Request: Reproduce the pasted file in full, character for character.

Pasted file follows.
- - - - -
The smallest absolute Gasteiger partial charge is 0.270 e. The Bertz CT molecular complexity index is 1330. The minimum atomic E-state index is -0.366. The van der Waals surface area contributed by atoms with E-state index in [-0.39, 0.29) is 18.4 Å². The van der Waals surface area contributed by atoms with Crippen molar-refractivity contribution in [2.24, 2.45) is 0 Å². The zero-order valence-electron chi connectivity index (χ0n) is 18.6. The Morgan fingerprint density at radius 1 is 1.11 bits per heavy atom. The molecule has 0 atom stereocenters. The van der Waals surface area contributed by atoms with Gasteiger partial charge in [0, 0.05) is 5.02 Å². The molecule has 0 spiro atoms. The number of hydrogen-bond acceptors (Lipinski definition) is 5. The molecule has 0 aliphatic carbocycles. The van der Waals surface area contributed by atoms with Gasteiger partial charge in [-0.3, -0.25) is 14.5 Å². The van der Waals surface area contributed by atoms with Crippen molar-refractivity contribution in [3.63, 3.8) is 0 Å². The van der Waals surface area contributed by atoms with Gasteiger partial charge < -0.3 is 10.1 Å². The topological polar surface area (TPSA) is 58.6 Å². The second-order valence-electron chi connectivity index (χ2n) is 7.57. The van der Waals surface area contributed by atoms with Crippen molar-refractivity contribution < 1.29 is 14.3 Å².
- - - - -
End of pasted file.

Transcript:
The smallest absolute Gasteiger partial charge is 0.270 e. The Bertz CT molecular complexity index is 1330. The minimum atomic E-state index is -0.366. The van der Waals surface area contributed by atoms with E-state index in [-0.39, 0.29) is 18.4 Å². The van der Waals surface area contributed by atoms with Crippen molar-refractivity contribution in [2.24, 2.45) is 0 Å². The zero-order valence-electron chi connectivity index (χ0n) is 18.6. The Morgan fingerprint density at radius 1 is 1.11 bits per heavy atom. The molecule has 0 atom stereocenters. The van der Waals surface area contributed by atoms with Gasteiger partial charge in [0, 0.05) is 5.02 Å². The molecule has 0 spiro atoms. The number of hydrogen-bond acceptors (Lipinski definition) is 5. The molecule has 0 aliphatic carbocycles. The van der Waals surface area contributed by atoms with Gasteiger partial charge in [-0.3, -0.25) is 14.5 Å². The van der Waals surface area contributed by atoms with Crippen molar-refractivity contribution in [3.63, 3.8) is 0 Å². The van der Waals surface area contributed by atoms with Gasteiger partial charge < -0.3 is 10.1 Å². The topological polar surface area (TPSA) is 58.6 Å². The second-order valence-electron chi connectivity index (χ2n) is 7.57. The van der Waals surface area contributed by atoms with Crippen molar-refractivity contribution < 1.29 is 14.3 Å².